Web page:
Comping Houses Like A Pro

Comping Houses Like A Pro

After hours and days and weeks of searching, you’ve finally found the house of your dreams. The first step to really owning that house? You now have to make an offer. But how do you figure out when an offer is fair, too much, or too little? Here is where “comps” come in.

In real estate, the term “comps” refers to recently sold homes similar to that one you have your eyes on, based on a number of key criteria. In general, comps can help you make a fair offer by giving you a range of the “fair market value” of the homes to that one you want to buy?

So how to start making comps? Follow these steps I’ve written below and watch my video to learn how to comp like a pro now.

1. Start with a subject property

The first and foremost step is to find a property you want to make an offer on. Once you’ve found it, your next step would be to draw a half-mile radius around it and check how much similar houses in that radius previously sold for. Even though this method may not be accurate at times since there’s a chance that you will cross city boundaries or a major road, it’s still a good place to start. 

2. Size and Bed/Bath Counts

Look for other properties that match your house’s square footage or its number of bedrooms and bathrooms. Obviously, the numbers won’t work if the number of bedrooms and bathrooms and square footage don’t match since the numbers will be too skewed.

What I always do is compare only houses that have the same number of bed and baths and also put a bracket on the square footage by setting a plus or minus 300 square feet to the size of my subject property. For example, if the ideal house you’re looking for is 1,500 square feet, I recommend looking at what prices other homes which fall within the range of 1,200 to 1,800 square feet sold for.

3. Timeframe – Go back 6 months

When setting a timeframe, my advice is to look at prices of similar homes that sold up to around 6 months ago. You also don’t want to go so far back from 6 months, since normally, appraisers also won’t go so far back as more than 6 months ago.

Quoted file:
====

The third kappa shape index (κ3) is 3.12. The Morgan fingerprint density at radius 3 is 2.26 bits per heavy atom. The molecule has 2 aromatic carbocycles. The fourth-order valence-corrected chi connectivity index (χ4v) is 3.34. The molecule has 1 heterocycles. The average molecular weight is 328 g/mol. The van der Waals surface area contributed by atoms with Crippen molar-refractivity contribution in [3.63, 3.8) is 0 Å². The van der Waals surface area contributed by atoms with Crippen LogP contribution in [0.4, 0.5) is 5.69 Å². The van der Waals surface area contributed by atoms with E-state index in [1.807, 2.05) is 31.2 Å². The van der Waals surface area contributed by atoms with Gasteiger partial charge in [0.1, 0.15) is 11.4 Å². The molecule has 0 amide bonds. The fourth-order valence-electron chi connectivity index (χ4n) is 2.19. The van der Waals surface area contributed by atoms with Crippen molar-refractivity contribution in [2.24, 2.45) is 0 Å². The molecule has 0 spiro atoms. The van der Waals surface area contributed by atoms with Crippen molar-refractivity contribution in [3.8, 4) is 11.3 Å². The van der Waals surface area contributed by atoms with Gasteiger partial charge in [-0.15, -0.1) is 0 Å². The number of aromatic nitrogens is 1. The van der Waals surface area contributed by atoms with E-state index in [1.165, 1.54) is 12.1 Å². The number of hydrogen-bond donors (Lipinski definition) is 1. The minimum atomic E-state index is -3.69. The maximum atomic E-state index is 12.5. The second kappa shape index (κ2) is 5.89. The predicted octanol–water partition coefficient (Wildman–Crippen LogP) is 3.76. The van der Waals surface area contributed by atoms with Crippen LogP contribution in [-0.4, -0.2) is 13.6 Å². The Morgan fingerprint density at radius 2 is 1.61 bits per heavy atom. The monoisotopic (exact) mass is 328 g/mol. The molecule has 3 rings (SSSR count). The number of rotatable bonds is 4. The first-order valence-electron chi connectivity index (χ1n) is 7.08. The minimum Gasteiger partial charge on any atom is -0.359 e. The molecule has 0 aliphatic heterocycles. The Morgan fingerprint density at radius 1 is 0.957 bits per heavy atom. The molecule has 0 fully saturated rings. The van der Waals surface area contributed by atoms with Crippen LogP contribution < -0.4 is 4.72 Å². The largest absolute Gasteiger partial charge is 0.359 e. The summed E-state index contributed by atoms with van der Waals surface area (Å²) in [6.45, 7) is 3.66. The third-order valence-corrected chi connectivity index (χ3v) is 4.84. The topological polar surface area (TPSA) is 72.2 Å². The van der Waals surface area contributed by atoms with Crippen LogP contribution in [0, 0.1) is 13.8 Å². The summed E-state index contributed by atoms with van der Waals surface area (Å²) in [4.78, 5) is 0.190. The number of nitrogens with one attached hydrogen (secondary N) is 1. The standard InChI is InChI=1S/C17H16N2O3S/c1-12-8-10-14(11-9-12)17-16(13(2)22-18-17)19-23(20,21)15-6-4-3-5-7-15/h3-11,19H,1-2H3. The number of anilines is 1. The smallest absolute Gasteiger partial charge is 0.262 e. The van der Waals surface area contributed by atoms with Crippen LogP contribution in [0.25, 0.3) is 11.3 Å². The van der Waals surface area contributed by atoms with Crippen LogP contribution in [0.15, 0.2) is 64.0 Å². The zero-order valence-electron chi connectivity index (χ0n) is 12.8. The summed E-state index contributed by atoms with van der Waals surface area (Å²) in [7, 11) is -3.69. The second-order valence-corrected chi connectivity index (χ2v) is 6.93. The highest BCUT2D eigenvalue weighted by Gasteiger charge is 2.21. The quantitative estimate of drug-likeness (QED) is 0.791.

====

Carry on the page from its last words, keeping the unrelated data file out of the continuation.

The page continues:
You have the list, now what? Make some adjustments!

Now that you have your list, it’s time to make adjustments to it, depending if you got too many or too few houses in your search results. Ideally, you want to have only 5-7 properties to have a good data set to make sound price comparisons.

If you get too many houses, you can narrow down your results by doing one of the following or both:

  • Tighten up your search radius

Instead of a half-mile, you can indicate just a quarter of a mile in your parameters. It’s time to also make sure that you don’t have to cross boundaries of cities or major freeways or roads.

  • Tighten up your time frame

Instead of looking for properties that were sold 6 months back, you can also try looking only at properties that were sold 3 months back.

In contrast, if you got too few houses, you can also

  • Change your time frame to include houses sold between 6 to 12 months ago, or

  • Loosen up parameters on your bed-bath count.

You usually don’t want to get up on this since going down usually gives more results.

Once your list is dialed in, look at the individual houses.

When you already have your 5-7 houses, the next step would be to have a closer look at the individual houses.

For example, look at the photos.

Is the house a fixer? Is it outdated? Would it need a new carpet? New paint? New kitchen? Hopefully, all these would be reflected in the price and you can easily see the difference compared to the ones that were fixed up and beautiful.

Also, determine its location.

Is it located next to a freeway? A school? Or a busy street? Then take note of the difference to houses that are located for example, in a nice neighborhood, where it’s more quiet and peaceful.

To get a better picture of how all these criteria will affect your offer, look at the average price of all your houses in your list.

Let’s say for example, there are 5 houses in your list—two are fixers and three are all fixed-up and beautiful. What you want to do is get the average of all the comps, the average of all the fixers, and the average of all the fixed-up homes. Look at all the three values and it should fall within this order: average of fixers < average of all comps < average of fixed-up homes. This way, when you’re making the offer, you already know (depending on all the criteria you considered) which side of the average of all comps you’re going to skew.

Apply this then to the square footage you have and hopefully, you can already come up with a couple of values that make sense to you.

One final word on adjustments. What is this house worth TO YOU!!

Lastly, all that’s left to do is to make final adjustments depending on what the house is worth to YOU. What it’s going to be like to live there, come home every day, take that commute, enjoy the time in the weekend and more. In addition, if it’s next to a school or a freeway, how much would that noise affect it’s worth to you? Because in the end, it all boils down to this human factor. Only you can decide what this house is worth to you.

I hope this list has helped you. If I can give you more context on the process of buying or selling your home, please do not hesitate to reach out. My information is below. 

Here’s to all your success!

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